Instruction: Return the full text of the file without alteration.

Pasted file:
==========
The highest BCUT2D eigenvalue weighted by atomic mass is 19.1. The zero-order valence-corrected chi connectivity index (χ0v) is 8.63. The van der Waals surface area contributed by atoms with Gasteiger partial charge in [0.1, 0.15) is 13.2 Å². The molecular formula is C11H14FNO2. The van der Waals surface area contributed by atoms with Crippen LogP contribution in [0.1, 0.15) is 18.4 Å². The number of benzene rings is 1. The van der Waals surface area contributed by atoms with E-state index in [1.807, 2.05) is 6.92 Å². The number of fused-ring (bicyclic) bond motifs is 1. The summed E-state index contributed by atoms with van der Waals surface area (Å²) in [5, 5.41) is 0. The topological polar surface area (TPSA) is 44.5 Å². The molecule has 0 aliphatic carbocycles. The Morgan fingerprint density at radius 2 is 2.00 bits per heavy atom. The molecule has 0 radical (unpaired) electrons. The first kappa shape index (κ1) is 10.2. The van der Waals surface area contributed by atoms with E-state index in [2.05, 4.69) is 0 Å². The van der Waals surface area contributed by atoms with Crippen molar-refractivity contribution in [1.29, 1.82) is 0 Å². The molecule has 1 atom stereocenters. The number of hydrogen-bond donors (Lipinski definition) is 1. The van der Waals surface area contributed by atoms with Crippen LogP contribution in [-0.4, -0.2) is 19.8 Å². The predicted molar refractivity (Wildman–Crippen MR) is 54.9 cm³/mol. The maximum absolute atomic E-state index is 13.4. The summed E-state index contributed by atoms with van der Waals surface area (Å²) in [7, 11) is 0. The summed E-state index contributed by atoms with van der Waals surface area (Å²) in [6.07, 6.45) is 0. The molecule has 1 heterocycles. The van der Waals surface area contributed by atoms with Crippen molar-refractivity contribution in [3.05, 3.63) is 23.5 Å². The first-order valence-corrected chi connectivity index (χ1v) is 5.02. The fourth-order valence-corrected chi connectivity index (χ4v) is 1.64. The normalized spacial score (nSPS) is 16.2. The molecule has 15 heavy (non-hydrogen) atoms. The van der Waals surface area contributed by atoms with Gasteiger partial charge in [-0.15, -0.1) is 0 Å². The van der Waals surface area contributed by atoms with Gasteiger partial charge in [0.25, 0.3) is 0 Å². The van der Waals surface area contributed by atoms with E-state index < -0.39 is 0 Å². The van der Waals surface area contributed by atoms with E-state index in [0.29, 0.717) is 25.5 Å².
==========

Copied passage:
The highest BCUT2D eigenvalue weighted by atomic mass is 19.1. The zero-order valence-corrected chi connectivity index (χ0v) is 8.63. The van der Waals surface area contributed by atoms with Gasteiger partial charge in [0.1, 0.15) is 13.2 Å². The molecular formula is C11H14FNO2. The van der Waals surface area contributed by atoms with Crippen LogP contribution in [0.1, 0.15) is 18.4 Å². The number of benzene rings is 1. The van der Waals surface area contributed by atoms with E-state index in [1.807, 2.05) is 6.92 Å². The number of fused-ring (bicyclic) bond motifs is 1. The summed E-state index contributed by atoms with van der Waals surface area (Å²) in [5, 5.41) is 0. The topological polar surface area (TPSA) is 44.5 Å². The molecule has 0 aliphatic carbocycles. The Morgan fingerprint density at radius 2 is 2.00 bits per heavy atom. The molecule has 0 radical (unpaired) electrons. The first kappa shape index (κ1) is 10.2. The van der Waals surface area contributed by atoms with E-state index in [2.05, 4.69) is 0 Å². The van der Waals surface area contributed by atoms with Crippen molar-refractivity contribution in [1.29, 1.82) is 0 Å². The molecule has 1 atom stereocenters. The number of hydrogen-bond donors (Lipinski definition) is 1. The van der Waals surface area contributed by atoms with Crippen LogP contribution in [-0.4, -0.2) is 19.8 Å². The predicted molar refractivity (Wildman–Crippen MR) is 54.9 cm³/mol. The maximum absolute atomic E-state index is 13.4. The summed E-state index contributed by atoms with van der Waals surface area (Å²) in [7, 11) is 0. The summed E-state index contributed by atoms with van der Waals surface area (Å²) in [6.07, 6.45) is 0. The molecule has 1 heterocycles. The van der Waals surface area contributed by atoms with Crippen molar-refractivity contribution in [3.05, 3.63) is 23.5 Å². The first-order valence-corrected chi connectivity index (χ1v) is 5.02. The fourth-order valence-corrected chi connectivity index (χ4v) is 1.64. The normalized spacial score (nSPS) is 16.2. The molecule has 15 heavy (non-hydrogen) atoms. The van der Waals surface area contributed by atoms with Gasteiger partial charge in [-0.15, -0.1) is 0 Å². The van der Waals surface area contributed by atoms with Gasteiger partial charge in [0.25, 0.3) is 0 Å². The van der Waals surface area contributed by atoms with E-state index < -0.39 is 0 Å². The van der Waals surface area contributed by atoms with E-state index in [0.29, 0.717) is 25.5 Å².